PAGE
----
(also known as Samael’s Fire)
The DOGs want to destroy the world. The gods want to make a new one. The trick is to survive both.
At the end of the 21st century, civilization is at the brink of collapse. When hydroponics agronomist Char Meadowlark is warned of an impending attack by the eco-terrorist group Defenders of Gaia, she flees to the airport hoping to get off planet. The DOGs strike in the midst of Char’s escape, and pilot Jake Ardri offers her only hope of survival. He takes her to the orbiting Imperial Space Station, the seat of world government.
When the conflict goes global and the planet threatens to implode, ancient gods return to take control of humanity and impose a new world order. Char and Jake are caught up in a divine plan to save the world – but first they have to get through the apocalypse alive.
I read this book while on vacation.
I’m not really sure what to say about this book. I initially bought this trilogy (yes, I bought all of them sight unseen again) for three reasons:
1. To support the author when publisher HarperCollins copied the beautiful cover of her newly released book Spiderwork.
See Here: What’s a Little Cover Art Copying Between Friends?
2. Because I’m a coverwhore and a book hoarder. I couldn’t just buy book two, I had to buy the trilogy. I mean, look at this cover!
3. The book had tons of rave reviews. What could go wrong? (famous last words)
Well, I found the story entertaining enough but it was easy to put down and I doubt that I would have finished it if I had not been on vacation.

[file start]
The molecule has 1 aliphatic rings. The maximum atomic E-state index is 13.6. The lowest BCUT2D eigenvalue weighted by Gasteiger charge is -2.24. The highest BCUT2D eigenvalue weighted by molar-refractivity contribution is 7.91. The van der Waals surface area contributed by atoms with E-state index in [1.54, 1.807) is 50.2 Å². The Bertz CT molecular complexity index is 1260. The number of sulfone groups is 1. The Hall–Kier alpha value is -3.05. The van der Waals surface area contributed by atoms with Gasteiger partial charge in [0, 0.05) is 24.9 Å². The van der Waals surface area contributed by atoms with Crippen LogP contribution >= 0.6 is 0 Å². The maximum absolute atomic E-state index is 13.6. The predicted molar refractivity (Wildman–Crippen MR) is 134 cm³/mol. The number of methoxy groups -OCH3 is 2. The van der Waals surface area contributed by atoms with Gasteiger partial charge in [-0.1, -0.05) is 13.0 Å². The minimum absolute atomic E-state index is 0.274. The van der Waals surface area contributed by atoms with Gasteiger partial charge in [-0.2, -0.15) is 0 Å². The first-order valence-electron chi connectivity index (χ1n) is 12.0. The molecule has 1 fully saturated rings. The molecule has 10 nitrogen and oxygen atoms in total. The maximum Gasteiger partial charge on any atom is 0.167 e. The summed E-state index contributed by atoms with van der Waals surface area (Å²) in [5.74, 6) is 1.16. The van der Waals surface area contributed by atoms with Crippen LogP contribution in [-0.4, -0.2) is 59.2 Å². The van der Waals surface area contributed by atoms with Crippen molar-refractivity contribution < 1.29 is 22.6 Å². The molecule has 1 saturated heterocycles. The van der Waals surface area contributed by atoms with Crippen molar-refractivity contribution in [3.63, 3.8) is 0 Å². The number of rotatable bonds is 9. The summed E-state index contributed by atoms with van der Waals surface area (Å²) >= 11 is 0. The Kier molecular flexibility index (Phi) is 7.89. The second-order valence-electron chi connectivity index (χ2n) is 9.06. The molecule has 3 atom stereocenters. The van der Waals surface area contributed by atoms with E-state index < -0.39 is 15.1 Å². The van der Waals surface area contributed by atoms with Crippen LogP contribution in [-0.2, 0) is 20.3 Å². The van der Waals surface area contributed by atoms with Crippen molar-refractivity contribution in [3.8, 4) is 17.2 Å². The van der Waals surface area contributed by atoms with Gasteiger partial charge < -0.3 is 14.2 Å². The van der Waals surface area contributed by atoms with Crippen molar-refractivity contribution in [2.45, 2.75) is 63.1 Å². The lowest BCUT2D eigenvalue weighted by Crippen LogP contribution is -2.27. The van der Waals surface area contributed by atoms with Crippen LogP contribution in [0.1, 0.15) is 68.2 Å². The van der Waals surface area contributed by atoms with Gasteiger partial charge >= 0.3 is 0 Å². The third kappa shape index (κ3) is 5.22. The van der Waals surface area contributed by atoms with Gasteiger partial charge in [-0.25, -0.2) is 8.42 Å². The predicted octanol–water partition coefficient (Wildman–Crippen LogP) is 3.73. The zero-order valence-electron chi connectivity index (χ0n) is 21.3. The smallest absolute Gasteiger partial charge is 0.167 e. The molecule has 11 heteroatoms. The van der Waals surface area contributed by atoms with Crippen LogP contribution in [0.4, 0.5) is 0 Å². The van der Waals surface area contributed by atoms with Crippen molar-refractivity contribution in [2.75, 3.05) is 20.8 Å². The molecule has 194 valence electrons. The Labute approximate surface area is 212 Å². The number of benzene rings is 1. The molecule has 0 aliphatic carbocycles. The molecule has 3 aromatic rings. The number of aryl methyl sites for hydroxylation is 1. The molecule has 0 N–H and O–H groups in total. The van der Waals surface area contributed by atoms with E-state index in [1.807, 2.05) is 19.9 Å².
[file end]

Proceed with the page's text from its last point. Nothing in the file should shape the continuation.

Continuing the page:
Other than that, I found a lack of world building and descriptive prose. The set up – how the world got to the state it was in – was well described. The problems started to come in with little things:
- What exactly are the enhancements (options, history, side-effects)?
- I didn’t understand the motivation for the main male antagonist (cardboard character, can’t remember his name).
- I didn’t believe the romance between the H/h. It just…seemed to be part of the plot and *so it was.*
- No real explanation for entire situation with the heroine’s sister, Sky. And if one person can reach her…why can’t anyone else?
- Can’t really understand the purpose of the DoGs nuking everything. I mean, I get the reason given but it makes no sense. If the DoGs want to destroy tech and save the planet…nukes don’t make sense. But maybe that’s just me and maybe they’re special nukes.
And I don’t want to even get into trying to figure out how the book jumped from a Science Fiction dystopian to a Science Fiction dystopian Romance to a Space Opera Fantasy Romance complete with Gods and Fertility Goddesses. O_o
So, I don’t have any real interest in reading books 2 & 3 but I own them. Maybe the next time I get a chance at a vacation.
Just to be fair, a lot of people really enjoyed this book quite a bit. I can’t help but to wonder what genre those people generally read. I want to say that I doubt that most of them read as much SFF as they do Romance. I say that because I believe that a lot of my problems with worldbuilding and characterization/motivation would be a bigger deal breaker for SFF readers.
Note: The name of this book has been changed to Samael’s Fire and the cover changed to: